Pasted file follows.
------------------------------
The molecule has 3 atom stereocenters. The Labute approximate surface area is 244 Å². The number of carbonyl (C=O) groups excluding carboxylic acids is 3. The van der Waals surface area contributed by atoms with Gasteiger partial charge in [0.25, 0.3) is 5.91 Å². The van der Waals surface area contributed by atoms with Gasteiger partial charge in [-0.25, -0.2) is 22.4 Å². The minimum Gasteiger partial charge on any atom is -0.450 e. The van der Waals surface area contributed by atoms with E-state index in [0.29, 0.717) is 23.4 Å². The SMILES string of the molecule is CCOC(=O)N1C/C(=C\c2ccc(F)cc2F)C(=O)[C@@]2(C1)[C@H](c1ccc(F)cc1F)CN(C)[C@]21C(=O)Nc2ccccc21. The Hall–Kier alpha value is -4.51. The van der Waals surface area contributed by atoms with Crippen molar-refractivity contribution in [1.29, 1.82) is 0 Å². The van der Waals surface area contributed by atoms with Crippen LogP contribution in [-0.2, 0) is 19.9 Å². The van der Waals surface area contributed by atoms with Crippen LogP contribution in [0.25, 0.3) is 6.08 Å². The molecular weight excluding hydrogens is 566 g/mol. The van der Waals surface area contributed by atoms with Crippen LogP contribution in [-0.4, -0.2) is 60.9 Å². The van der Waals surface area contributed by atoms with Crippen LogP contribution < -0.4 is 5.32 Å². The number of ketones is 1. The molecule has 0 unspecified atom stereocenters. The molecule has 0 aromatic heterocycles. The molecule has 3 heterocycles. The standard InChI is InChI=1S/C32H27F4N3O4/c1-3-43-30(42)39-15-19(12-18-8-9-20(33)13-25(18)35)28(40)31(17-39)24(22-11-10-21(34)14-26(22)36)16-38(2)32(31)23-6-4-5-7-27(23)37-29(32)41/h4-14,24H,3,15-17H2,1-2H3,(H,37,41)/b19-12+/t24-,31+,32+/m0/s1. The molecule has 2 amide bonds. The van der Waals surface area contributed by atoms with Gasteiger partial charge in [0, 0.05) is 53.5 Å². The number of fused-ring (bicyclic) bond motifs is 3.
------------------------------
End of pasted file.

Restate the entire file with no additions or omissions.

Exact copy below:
The molecule has 3 atom stereocenters. The Labute approximate surface area is 244 Å². The number of carbonyl (C=O) groups excluding carboxylic acids is 3. The van der Waals surface area contributed by atoms with Gasteiger partial charge in [0.25, 0.3) is 5.91 Å². The van der Waals surface area contributed by atoms with Gasteiger partial charge in [-0.25, -0.2) is 22.4 Å². The minimum Gasteiger partial charge on any atom is -0.450 e. The van der Waals surface area contributed by atoms with E-state index in [0.29, 0.717) is 23.4 Å². The SMILES string of the molecule is CCOC(=O)N1C/C(=C\c2ccc(F)cc2F)C(=O)[C@@]2(C1)[C@H](c1ccc(F)cc1F)CN(C)[C@]21C(=O)Nc2ccccc21. The Hall–Kier alpha value is -4.51. The van der Waals surface area contributed by atoms with Crippen molar-refractivity contribution in [1.29, 1.82) is 0 Å². The van der Waals surface area contributed by atoms with Crippen LogP contribution in [-0.2, 0) is 19.9 Å². The van der Waals surface area contributed by atoms with Crippen LogP contribution in [0.25, 0.3) is 6.08 Å². The molecular weight excluding hydrogens is 566 g/mol. The van der Waals surface area contributed by atoms with Crippen LogP contribution in [-0.4, -0.2) is 60.9 Å². The van der Waals surface area contributed by atoms with Crippen LogP contribution < -0.4 is 5.32 Å². The number of ketones is 1. The molecule has 0 unspecified atom stereocenters. The molecule has 0 aromatic heterocycles. The molecule has 3 heterocycles. The standard InChI is InChI=1S/C32H27F4N3O4/c1-3-43-30(42)39-15-19(12-18-8-9-20(33)13-25(18)35)28(40)31(17-39)24(22-11-10-21(34)14-26(22)36)16-38(2)32(31)23-6-4-5-7-27(23)37-29(32)41/h4-14,24H,3,15-17H2,1-2H3,(H,37,41)/b19-12+/t24-,31+,32+/m0/s1. The molecule has 2 amide bonds. The van der Waals surface area contributed by atoms with Gasteiger partial charge in [0, 0.05) is 53.5 Å². The number of fused-ring (bicyclic) bond motifs is 3.